Idaho Dept. of Health & Welfare v. John Doe (2016-09)

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Justia Opinion Summary

In 2006, John Doe (“Father”) and Mother were the parents of three minor daughters who were approximately 5, 6, and 7 years of age. A federal grand jury in Idaho issued an indictment charging Father with hiring someone from out of state to kill Mother. The indictment alleged that Father had agreed to pay that person $10,000. A jury found Father guilty, and the federal court sentenced him to 120 months in the custody of the United States Bureau of Prisons and three years of supervision following his release from prison. The federal court also sentenced him to a fine of $17,500. Following Father’s arrest and incarceration, Mother had sole custody of their three minor daughters. By 2013, the girls were 12, 13 and 14. Mother was having psychological issues and tried to take her own life; the eldest daughter also had attempted suicide. The State intervened and filed for protection under the Child Protective Act. The Department of Health and Welfare recommended the girls remain in shelter care due to an unstable home environment; Father wanted the girls placed with his adult son in Arizona. Ultimately, termination of Father's parental rights was recommended and granted. Father appealed, arguing the evidence of abandonment and neglect was insufficient to support termination of parental rights. Finding no reversible error in this respect, the Supreme Court affirmed the termination of Father's parental rights.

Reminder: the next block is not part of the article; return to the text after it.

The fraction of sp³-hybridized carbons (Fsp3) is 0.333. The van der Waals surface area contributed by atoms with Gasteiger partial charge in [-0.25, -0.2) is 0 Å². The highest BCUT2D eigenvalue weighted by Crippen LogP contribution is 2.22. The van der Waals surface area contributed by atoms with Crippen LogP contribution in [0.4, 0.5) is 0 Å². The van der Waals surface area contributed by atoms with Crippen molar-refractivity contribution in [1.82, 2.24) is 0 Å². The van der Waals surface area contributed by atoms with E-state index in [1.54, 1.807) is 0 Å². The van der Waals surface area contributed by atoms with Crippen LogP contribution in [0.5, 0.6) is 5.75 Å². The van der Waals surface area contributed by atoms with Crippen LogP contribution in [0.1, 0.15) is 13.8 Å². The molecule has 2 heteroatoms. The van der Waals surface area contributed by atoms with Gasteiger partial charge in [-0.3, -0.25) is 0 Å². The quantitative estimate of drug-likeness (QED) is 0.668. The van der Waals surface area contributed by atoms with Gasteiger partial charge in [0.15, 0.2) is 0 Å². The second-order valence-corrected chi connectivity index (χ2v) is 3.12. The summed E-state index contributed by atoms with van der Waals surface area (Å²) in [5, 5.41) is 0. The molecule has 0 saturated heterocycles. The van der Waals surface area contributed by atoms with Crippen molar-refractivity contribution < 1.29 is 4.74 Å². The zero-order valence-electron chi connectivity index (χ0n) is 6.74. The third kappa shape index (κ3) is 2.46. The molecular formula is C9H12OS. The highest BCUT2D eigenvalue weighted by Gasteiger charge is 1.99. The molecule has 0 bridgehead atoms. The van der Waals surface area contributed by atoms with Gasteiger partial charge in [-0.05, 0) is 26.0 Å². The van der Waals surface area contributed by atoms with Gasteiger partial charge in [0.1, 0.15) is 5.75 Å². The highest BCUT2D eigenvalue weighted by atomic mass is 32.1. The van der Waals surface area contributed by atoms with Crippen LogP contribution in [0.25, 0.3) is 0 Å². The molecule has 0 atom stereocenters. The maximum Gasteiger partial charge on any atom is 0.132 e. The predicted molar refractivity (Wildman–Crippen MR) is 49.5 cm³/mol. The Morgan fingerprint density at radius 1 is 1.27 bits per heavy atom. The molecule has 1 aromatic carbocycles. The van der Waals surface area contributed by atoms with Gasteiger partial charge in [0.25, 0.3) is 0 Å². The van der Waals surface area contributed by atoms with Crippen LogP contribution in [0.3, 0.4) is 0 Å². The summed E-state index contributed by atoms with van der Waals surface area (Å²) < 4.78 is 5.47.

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IN THE SUPREME COURT OF THE STATE OF IDAHO Docket No. 44010-2016 IDAHO DEPARTMENT OF HEALTH AND ) WELFARE, ) ) Petitioner-Respondent, ) ) and ) ) JOHN DOE (2016-09), ) ) Respondent-Appellant ) ) and ) ) JANE DOE, ) ) Respondent, ) ) and ) ) CASA, guardian ad litem, ) ) Intervenor-Respondent. ) ) Boise, June 2016 Term 2016 Opinion No. 77 Filed: July 22, 2016 Stephen W. Kenyon, Clerk Appeal from the District Court of the First Judicial District of the State of Idaho, in and for Bonner County. Hon. Debra A. Heise, Magistrate Judge. The judgment of the magistrate court is affirmed. Monica F. Brennan, James Vernon & Weeks, P.A., Coeur d’Alene, argued for appellant. Denise L. Rosen, Deputy Attorney General, Coeur d’Alene, argued for respondent. PER CURIAM. This is an appeal out of Kootenai County from a judgment terminating a father’s parental rights in his three minor children. We affirm the judgment of the magistrate court. I. Factual Background. In 2006, John Doe (“Father”) and Mother were the parents of three minor daughters who were approximately 5, 6, and 7 years of age. On August 8, 2006, a federal grand jury in Idaho issued an indictment charging Father with “caus[ing] another to travel in interstate commerce from California to Idaho, with the intent that murder be committed in violation of the laws of the United States and the State of Idaho.” The indictment alleged that Father had agreed to pay another person $10,000 to murder Mother. A jury found Father guilty of the offense, and in a judgment entered on August 8, 2006, the federal court sentenced him to 120 months in the custody of the United States Bureau of Prisons and three years of supervision following his release from prison. The federal court also sentenced him to a fine of $17,500. Following Father’s arrest and incarceration, Mother had sole custody of their three minor daughters. Mother also had custody of her son from a prior marriage, but he will not be further mentioned because he turned eighteen years of age before the termination proceedings were commenced. On July 21, 2013, the three daughters were approximately 12, 13, and 14 years of age. The oldest daughter was still hospitalized following her suicide attempt. On that date, a Sandpoint police officer received information that Mother had stabbed herself in the face with a pen and had been talking about killing herself. After investigating the matter, the officer took Mother to the hospital, and he took the two younger daughters into shelter care. On July 23, 2013, the prosecuting attorney filed a petition under the Child Protective Act (CPA) regarding the two younger daughters. The shelter care hearing was held the same day before Magistrate Judge Lori T. Meulenberg. A public defender had been appointed to represent both Mother and Father. Father appeared by telephone from prison and requested appointment of separate counsel. Therefore, the public defender represented Mother and separate counsel was later appointed to represent Father. All parties stipulated that the two children came within the jurisdiction of the court due to an unstable home environment. The Department of Health and Welfare (“Department”) requested that they remain in shelter care, but Father objected and requested that they be placed with his adult son in Arizona. At the conclusion of the hearing, the court ordered that the two children be placed in the temporary legal custody of the Department. 2 The adjudicatory hearing regarding the two children was held before Magistrate Judge Debra A. Heise on August 21, 2013, with Father and Mother represented by separate counsel. After the hearing, the court ordered that custody of the two children be vested in the Department for an indeterminate period not to exceed each child’s eighteenth birthday. The court later ordered that the petition be amended to include the oldest daughter in the proceedings. On September 16, 2013, the prosecutor filed an amended petition to add the oldest child. The Department proposed separate case plans for Father and Mother. At a hearing held before Judge Meulenberg on September 17, 2013, Mother appeared with counsel and accepted her case plan. Father’s counsel was present, and Father appeared by telephone. Father’s case plan described the areas of concern as follows: [Father] was convicted of Use of Interstate Facilities in commission of Murder-for-Hire, and has been incarcerated in Federal prison for 7 years as of the date of this plan. In addition, there are six reports concerning abuse of a child and one report of sexual abuse of a child in which [Father] was named as the alleged perpetrator. [Father] has demonstrated significant mental health issues through threatening behaviors, chaotic and intimidating letters addressed to [Mother], his daughters, and prior Department social worker. . . . The case plan provided that Father would complete various tasks, including that he would obtain a full neuro-psychological evaluation within sixty days of his release from prison; that he would have no contact with the three daughters until he is engaged in treatment after his release from prison; and that he would not attempt to intimidate Mother, the daughters, or any Department social worker. Father objected to the recommended tasks and asserted that his conviction had nothing to do with his parenting abilities. The matter was scheduled for another hearing on February 25, 2014, to address Father’s objections. On December 12 and 19, 2013, Father filed requests for appointment of a different attorney to represent him. On December 30, 2013, the court appointed a new attorney for Father. At the hearing on February 25, 2014, before Judge Meulenberg, Father appeared by telephone and took the position that he would not participate in the case plan unless he was permitted to have contact with his daughters. He also stated that he wanted a new attorney. The court attempted to discuss the case plan with Father, but he interrupted the court and stated that the reports were false and contrived and that he was being asked to do things that were unnecessary and inappropriate. The court found that the case plan was the best reasonably available option for the protection of the children and adopted the plan. The following day, 3 Father’s counsel moved to withdraw, and several days later Father moved to discharge his attorney and requested that Monica Flood Brennan be appointed to represent him. The court granted the motions and appointed Ms. Brennan to represent Father. Judge Meulenberg continued having scheduled review hearings in the case, at which Father appeared by telephone and Ms. Brennan appeared for him in person. On August 5, September 2, and September 29, 2014, Judge Meulenberg held a permanency hearing at which Father appeared by telephone and through Ms. Brennan. At the conclusion of the hearing, the court adopted a permanency plan, which included a provision that the Department commence proceedings to terminate Father’s parental rights in all three children. The court found that such plan was in the best interests of the children because: These three young women have been traumatized. They have depression, posttraumatic stress disorder, behavioral issues, eating disorders, and suicidal ideation. Sexual abuse allegations have been made against the father and the mother. All three children have consistently expressed fear of [Father] and desire to have no communication with him. This family is not in a place where reunification is possible at this time. Further, it is in the best interest of the children to be in separate homes at this time. In October, Father was released from prison and began residing with his adult son in Arizona. On January 13, 2015, Ms. Brennan filed a motion asking the court to reconsider its decision that the Department should commence termination proceedings. On May 22, 2015, the court issued an order denying reconsideration. On June 16, 2015, the Department filed a petition to terminate Father’s parental rights in the children. The evidentiary hearing on the petition was scheduled before Judge Heise for five consecutive days, from August 31 through September 4, 2015. The evidentiary hearing extended beyond the scheduled five days to include three days in October (14–16) and six days in January 2016 (19–22 and 28–29). Following the hearing, the court issued a written decision finding that the Department had proved, by clear and convincing evidence, three independent grounds for terminating Father’s parental rights. Father then appealed. Pursuant to Father’s request, his appeal also included the CPA proceedings. II. Only One Ground for Termination Will Be Addressed on Appeal. 4 “The trial court must find that grounds for terminating parental rights have been proved by clear and convincing evidence.” Dep’t of Health and Welfare v. Doe, 149 Idaho 207, 210, 233 P.3d 138, 141 (2010). “On appeal, the appellate court does not reweigh the evidence to determine if it was clear and convincing.” Id. “In an action to terminate parental rights where a trial court has noted explicitly and applied a clear and convincing standard, an appellate court will not disturb the trial court’s findings unless they are not supported by substantial and competent evidence.” State v. Doe, 144 Idaho 534, 535, 164 P.3d 814, 815 (2007). “Substantial and competent evidence is relevant evidence that a reasonable mind might accept to support a conclusion.” Anderson v. Harper’s, Inc., 143 Idaho 193, 195, 141 P.3d 1062, 1064 (2006). “It is the province of the trial court to determine the credibility of witnesses, the weight to be given their testimony, and the inferences to be drawn from the evidence.” KMST, LLC v. Cnty. of Ada, 138 Idaho 577, 581, 67 P.3d 56, 60 (2003). The Department alleged the following six grounds for terminating Father’s parental rights: a. The parent[s] has/have abandoned the children by willfully failing to maintain a normal parental relationship, including but not limited to reasonable support or regular personal contact and/or; b. The parent[s] has/have abandoned the children by willfully failing to maintain a normal parental relationship with the children for a period of one year or longer and/or; c. The parent[s] has/have neglected the children as defined in Idaho Code § 16-1602(25) and/or; d. The parent[s] has/have neglected the children because the parents have failed to comply with the court’s orders in a children protective act case or the case plan, and reunification of the children with their parent[s] has not occurred within the time standards set forth in Idaho Code § 16-1629(9) and/or: e. The parent[s] are unable to discharge parental responsibilities and such inability will continue for a prolonged, indeterminate period and will be injurious to the health, morals or well-being of the children and/or: f. Termination is in the best interest of the parent[s] and the children. The magistrate court found that the Department had proved three of those grounds: (1) Father had neglected the children by engaging in conduct defined in Idaho Code section 161602(28), I.C. §§ 16-2005(1)(b), 16-2002(3)(a); (2) Father had neglected the children by failing to comply with the case plan in the CPA proceedings, I.C. §§ 16-2005(1)(b), 16-2002(3)(b); and (3) termination of the parent-child relationship was in the best interest of Father and the children, I.C. § 16-2005(3). The statutory grounds are independent, and a finding of any one of them is a 5 sufficient basis upon which to terminate parental rights. Matter of Aragon, 120 Idaho 606, 611, 818 P.2d 310, 315 (1991); I.C. § 16-2005(1). On appeal, Ms. Brennan does not mention or address the third ground upon which the court terminated Father’s parental rights. She argues that there was insufficient evidence of abandonment by Father (a ground alleged by Department but not found by the court), of neglect by Father during his incarceration, and of abuse committed by Father (a ground alleged by Department but not found by the court). She also addresses at length Father’s compliance with his case plan or reasons for not complying. However, she does not mention or directly address the third ground for termination—that termination was in the best interests of Father and the children. When a judgment is granted on alternative grounds and one of them is not addressed on appeal, we must affirm the judgment. Cuevas v. Barraza, 155 Idaho 962, 964–65, 318 P.3d 952, 954–55 (2014). Therefore, we will address the issues raised on appeal only insofar that they relate to the third ground. III. Did the Magistrate Court Err in the CPA Proceedings by Denying Father’s Motion for Appointment of an Expert? On November 6, 2014, Judge Meulenberg issued the order adopting the permanency plan that included the provision that the Department would initiate proceedings to terminate Father’s parental rights. On December 9, 2014, Ms. Brennan filed on behalf of Father a motion to appoint a named expert who had a master’s degree in the field of social work “to facilitate the children speaking with and being reunited with their father.” The motion did not request oral argument, and Ms. Brennan did not have the motion heard until April 29, 2015. The court denied the motion, stating the reasons therefor on the record. A trial court’s discretionary decision “will be upheld if it appears that the trial court (1) correctly perceived the issue as discretionary, (2) acted within the boundaries of its discretion and consistent with the applicable legal standards, and (3) reached its determination through an exercise of reason.” Idaho Dep’t of Health & Welfare v. Doe, 149 Idaho 474, 477, 235 P.3d 1195, 1198 (2010). Ms. Brennan asserts that the court erred in failing to grant the motion, but she does not even address the court’s reasoning for denying it. Ms. Brennan had the burden of showing that the court abused its discretion in denying the motion. Without even addressing the 6 court’s reasoning, she has failed to show an abuse of discretion. A party waives an issue on appeal that is not supported by both argument and authority. Doe I v. Doe, 138 Idaho 893, 908, 71 P.3d 1040, 1055 (2003). Therefore, we will not consider this issue. IV. Was Father Denied Due Process by the Magistrate Court’s Denial of His Motion for a Continuance? On November 6, 2014, Judge Meulenberg issued the order adopting the permanency plan that included the provision that the Department would initiate proceedings to terminate Father’s parental rights. On June 16, 2015, the Department filed the petition to terminate Father’s parental rights. The evidentiary hearing on the petition was scheduled before Judge Heise for five consecutive days, from August 31 through September 4, 2015. On July 21, 2015, the Department filed a pretrial compliance document listing the exhibits it intended to offer at the evidentiary hearing and the names of the witnesses it intended to call. On August 3, 2015, the Department filed an amended pretrial compliance document adding additional documents and witnesses and adding telephone numbers for eleven of the witnesses listed. Father and Mother both filed motions to continue the hearing, which were heard on August 5, 2015. During argument on the motion filed by Ms. Brennan, the court stated, “So this should be no surprise to you or to your client.” She responded: “It’s not a surprise at all, Judge. I knew they were going to file a termination.” Ms. Brennan asserted the reasons for why she needed more time to prepare, and the court asked whether she had filed a request for discovery. She responded, “I haven’t done it yet.” The court then asked Ms. Brennan, “But you knew it’s coming, and so then my other question is have you asked Ms. Rosen [the Department’s counsel] if you can have access to the evidence that she’s going to offer?” Ms. Brennan answered, “I can do that, Judge.” In response, Ms. Rosen stated, “The evidence that the Department intends to present or the State intends to present is largely, as the Court is aware, related to the evidence that has been continuously provided to the child protection judge and to which these attorneys have had access.” Ms. Rosen referred the court to an amended pretrial compliance document and stated that the additions to the document were in bold, showing that there were not really any surprises. She then recounted the disclosures listed in the prior document and stated that she would accommodate Ms. Brennan in obtaining whatever she needs. During oral argument on 7 appeal, Ms. Rosen stated that Ms. Brennan never contacted her to ask for any documents or information. After the court denied the continuance, Ms. Brennan asked for another status conference prior to trial. The court set that conference on August 18, 2015. At that conference, Ms. Brennan withdrew her request for a continuance because Father did not want one. On August 31, 2015, Father filed a document pro se in which he stated that he objected “because this Court has rendered ineffective his Counsel at law, Attorney Monica Brennan, by disallowing adequate trial preparation time in refusing to consider the size and complexity of the material(s) in the case.” The court brought up that filing on January 19, 2016, the seventh day of trial, and asked Father if he was objecting to having Ms. Brennan as his attorney or was contending that the court’s rulings were rendering her ineffective. Father responded, “Well, it was the time element at the time which would render her ineffective, but that seems to have been remedied with the continuances that have occurred since that was filed.” “Due process requires an opportunity upon reasonable notice for a fair hearing before an impartial tribunal.” Elias-Cruz v. Idaho Dep’t of Transp., 153 Idaho 200, 204, 280 P.3d 703, 707 (2012). In her argument that her client was denied due process, Ms. Brennan mentions the court’s initial denial of her motion for a continuance, but she does not mention either her later withdrawal of that motion or Father’s later statement that the extension of the evidentiary hearing into January 2016 remedied the issue. Any analysis of an alleged denial of due process must be based upon the relevant facts. Because Ms. Brennan has not supported this assignment of error with argument and authority based upon the relevant facts, we will not consider this issue. VanderWal v. Albar, Inc., 154 Idaho 816, 822–23, 303 P.3d 175, 181–82 (2013). V. Did the Magistrate Court Err in Failing to Consider the Best Interests of the Children? As stated above, the magistrate court expressly found that “termination of parental rights is in the best interests of both the children and [Father].” Ms. Brennan asserts, “The trial Court erred in not mentioning the Best Interest of the Children.” That assertion is false. In its decision, the court expressly explained why it found that termination was in the best interests of both Father and the children. 8 Finally, termination of parental rights is in the best interests of both the children and [Father]. In this case, both the IDHW caseworker and the CASA GAL testified that termination of [Father]’s parental rights is in the children’s best interests. All three children, although doing significantly better now than when they were sheltered, continue to need mental health services, something which [Father] does not support. In fact, as reflected by the contents of [Father]’s letters to the girls, his interaction would exacerbate their mental health issues. [The two older daughters] are assimilated into their respective foster homes, both of which are likely to become permanent placements, and placements where both girls want to be. [The youngest daughter] is most closely bonded with her mother and wants to return to her. [Mother] has demonstrated a willingness to work with the Department to meet [the youngest daughter]’s needs. All parties, including [Father], will benefit from a sense of finality, normalcy and permanency, if [Father]’s parental rights are terminated. Termination will allow [Father] to work on his own mental health issues, something which he has both denied and ignored. Ms. Brennan did not acknowledge the court’s reasoning, much less address it. Therefore, this issue is waived, and we will not address it. Id. VI. Did the Magistrate Court Fail to Consider Father’s Defenses? Ms. Brennan alleges that at the evidentiary hearing, “[Father] asserted many different issues in his defense. None of the defenses presented by [Father] at or before trial were considered by the Magistrates. The magistrate demonstrated that she was not considering his arguments by failing to mention them at all in her decision.” This statement is simply false. The court’s decision included a three-page section titled “VIII. LEGAL ANALYSIS OF [FATHER]’S DEFENSES” in which the court addressed each of the five defenses raised by Father and found them without merit. The court listed those defenses as follows: Large portion of evidence should not be considered due to Res Judicata and age of the evidence. Court cannot terminate [Father]’s parental rights based on incarceration alone, and there is insufficient evidence that [Father] has neglected his children. State has made no effort to reunify [Father] with his children. [Father]’s conviction alone cannot be used for termination. State acted in bad faith by purposefully misleading the Court about termination of [Mother]’s parental rights and using the system to terminate [Father]’s parental rights without cause. 9 The only defense addressed by Ms. Brennan in the opening brief is the defense of res judicata. She contends that there was a lawsuit filed in 2005 seeking to terminate Father’s parental rights, which was later dismissed. She contends that the dismissal of that case should have precluded the introduction of evidence of events that predated the dismissal. She makes seemingly conflicting assertions about the existence of such termination proceedings. [Father] further asserted that the State had already attempted to terminate his parental rights at the time of his federal conviction, and chose not to do so. . . . .... [Father] asserts that if Health and Welfare had attempted to terminate his parental rights after he was first sentenced, he would have been able to defend the allegations because the witnesses could remember the events that happened and he would be able to have a reasonable alibi. The magistrate court found that the Department had filed a CPA proceeding in 2005 and that it had been dismissed on the Department’s motion on October 2, 2008, pursuant to then Idaho Code section 16-1622(6), which permitted the Department in CPA proceedings to “move the court at any time to vacate any order placing a child in its custody or under its protective supervision.” Ch. 223, § 4, 2007 Idaho Sess. Laws 672, 673. The court found that Father had failed to prove that a termination proceeding had previously been filed. Father did not provide any alleged judgment upon which to base a claim of res judicata. In her opening brief, Ms. Brennan does not point to anything in the record supporting her assertion regarding res judicata. Therefore, we will not consider it. VanderWal v. Albar, Inc., 154 Idaho at 822–23, 303 P.3d at 181–82. VII. Did the Magistrate Court Discriminate Against Father Based upon His Religious Beliefs? One of the provisions in Father’s case plan stated that he was not to attempt to intimidate or threaten any Department employee. During the evidentiary hearing, Ms. Rosen asked him about letters to the Department’s caseworker that might appear to be threatening. In answering those questions, he stated, “But there was a lot of writing and, yeah, I suppose you could find every so often a sentence that might be interpreted as a threat.” In support of this issue, Ms. Brennan states: The magistrate also points out that [Father] also stated that “all those responsible will receive the fullness of time starting with the laws of Karma.” 10 This again, is in keeping with his Christian Faith. He is not asserting physical violence or any type of physical threat, but rather the old Christian tenet that “What goes around comes around.” . . . The magistrate also states that [Father] is threatening when he states that IDHW is allowing his children to be “destroyed” by “errorful and ungodly influences.” [Citations to court’s decision omitted.] The two examples quoted by Ms. Brennan come from two letters that Father wrote to the Department caseworker. The court quoted those excerpts as follows: State’s Exhibit 50—in a letter dated 11/30/2013, [Father] tells [the Department caseworker], “I do not believe a word of your letter, madam. As matters now stand between us there can be no trust. Due to the history of the Department and its unethical even at times illicit conduct toward me there can be nothing but animosity from me towards the Department. Of course I have small reservations about judging your intentions and motives since you have not [yet] done me any wrong that I can identify inasmuch as your actions have been based on your (sic) being deceived and misled—and you have no evil or fault in being lied to except in being stupid enough to accept lies as truth. Be that as it may, all those responsible will receive their just desserts in the fullness of time starting with the law of karma…” [Emphases in original.] State’s Exhibit 48—in a letter to [the Department caseworker] dated 1/27/2014, [Father] states, “The ideas of the IdHW are destructive and are allowing my children to be destroyed by errorful and ungodly influences and in the long run their end will be destruction leading our of IdHW (and [Mother]’s) involvement in their lives…In the short term, if IdHW fails to physically keep safe my children and one or more of them dies or is killed, what do you think I will do, regardless of the circumstances, after all this? I suggest the IdHW double its efforts to oversee the safety of these kids.” The court determined that these and other letters written by Father showed a violation of one provision in the case plan, which was related to the finding of neglect based upon the failure to comply with the case plan. As explained above, that is not an issue that we need to address on appeal. Ms. Brennan also contends that Father was criticized for his religion based upon a question asked by counsel for CASA. Ms. Brennan states: “He was asked why he wrote: ‘God is the ultimate ruler and just below that is the father’s word.’ He responded that the scripture states that the wife should submit to the husband.” (Citation omitted.) 11 According to Ms. Brennan, “By commenting on these biblical passages in a derogatory way, the state, counsel for CASA and the Court discriminated against [Father] for his religious beliefs in violation of the First Amendment.” Ms. Brennan makes this assertion, but she has not provided argument and authority showing how any of this constituted a violation of Father’s free exercise of religion. Because Ms. Brennan has not supported this assignment of error with argument and authority, we will not consider this issue. VanderWal, 154 Idaho at 822–23, 303 P.3d at 181–82. VIII. Did the Magistrate Court Base Its Ruling upon Facts Not in Evidence? Ms. Brennan asserts that Judge Heise cited documents in her decision that were not properly entered in the record. The statement to which Ms. Brennan refers was the court’s quotation of a paragraph from Father’s case plan in that part of the court’s decision in which it was recounting what occurred in the CPA proceedings and Father’s objections to the case plan. That was not part of the court’s findings of fact based upon the evidentiary hearing on the petition for termination. In addition, Father’s case plan was admitted into evidence without objection during that hearing. This assertion by Ms. Brennan is frivolous. Ms. Brennan also accuses Judge Heise of considering facts not in evidence. Ms. Brennan claims: There was other evidence that the Magistrate was considering Facts not in Evidence. The Court stated regarding [the oldest daughter]: THE COURT: She’s at LPO. She’s at Lake Pend Oreille High School because she was not in the mainstream school. She is at Lake Pend Oreille High School. MS. BRENNAN: Judge, how did you know where the girls are going to school do we have testimony THE COURT: Because I read it in a report. MS. BRENNAN: Oh. And what report was that? THE COURT: I’ll find it. MS BRENNAN: Okay. However, the Court never produced the report that was relied on, and it does not appear to be anywhere in the trial record. 12 The facts regarding this allegation are as follows. During the Department’s direct examination of a psychologist who had examined the three children, the Department was questioning the psychologist about what her cognitive testing of the oldest child showed. As the psychologist was testifying about her findings, the court asked, “Did you do a written report?” The psychologist answered, “I did, yes,” and Ms. Brennan interjected that she had not received a copy of the report. She stated that she did not get the report in discovery, and the Department’s attorney responded that she did not receive any discovery requests from Ms. Brennan. The court asked Ms. Brennan whether she had filed any discovery requests, and she responded that she had not. She was relying upon Mother’s counsel to do so. The witness also had reports regarding the other two children, and so the court had six copies made of all of the reports. There was discussion about whether the Department had complied with Mother’s discovery requests. Then Ms. Brennan brought up that this was one of the reasons that she did not have enough time to prepare for trial because she had the witness names, but did not know what they were going to say. The court responded: “I think the rules of discovery apply and any one of you could have filed the request to have expert witnesses identified and copies of any reports prepared by the expert in connection with this case.” The psychologist’s report regarding the oldest child was marked as Exhibit 100, and a copy was given to all counsel. It was then admitted into evidence without objection. After Exhibit 100 was admitted, there was a recess taken and later a break so that Ms. Brennan could read the next report (Exhibit 101). Counsel for the guardian ad litem then crossexamined the psychologist, followed by Mother’s counsel. During questioning by Mother’s counsel about the oldest daughter’s cognitive issues, the following occurred: MOTHER’S COUNSEL: Q. She does very well in school, I’m told. WITNESS: A. Uh-huh. MOTHER’S COUNSEL: Q. Please explain to me how she does that if she’s— WITNESS: A. Sure. So school oftentimes will accommodate kids who have different cognitive issues. I’m not sure if that’s happening for her. THE COURT: She’s at LPO. She’s at Lake Pend Oreille High School because she was not in the mainstream school. She is at Lake Pend Oreille High School. When it was Ms. Brennan’s turn to cross-examine the witness, she asked the court how it knew that the girl was in that school. The following exchange occurred: 13 MS. BRENNAN: Judge, how did you know where the girls are going to school? Do we have testimony— THE COURT: Because I read it in a report. MS. BRENNAN: Oh. And what report was that? THE COURT: I’ll find it. MS. BRENNAN: Okay. THE COURT: I’m making notes and I— MS. BRENNAN: I just don’t remember there being any testimony about that. THE COURT: Well, there’s lots of stuff in evidence that I’ve been reading and I—it’s not like I’m talking to anybody, I’ll tell you that. .... THE COURT: I’m reading and taking notes and I’m—and you can see now I’m starting to label my notes. So I—and I have to do that because if I have these trials that are spread out, I can’t remember things. So I—but no, I— MS. BRENNAN: I was just curious— THE COURT: I am paying attention. I want everybody to know I am paying attention. The second page of the psychologist’s report, which had shortly before been admitted into evidence as Exhibit 100 and which the court had obviously been reading, states, “[The oldest daughter] is in tenth grade at Lake Pend Oreille Alternative High School.” Thus, Ms. Brennan’s accusation regarding Judge Heise is again groundless. IX. Conclusion. We affirm the judgment of the magistrate court and award costs on appeal to the Department. 14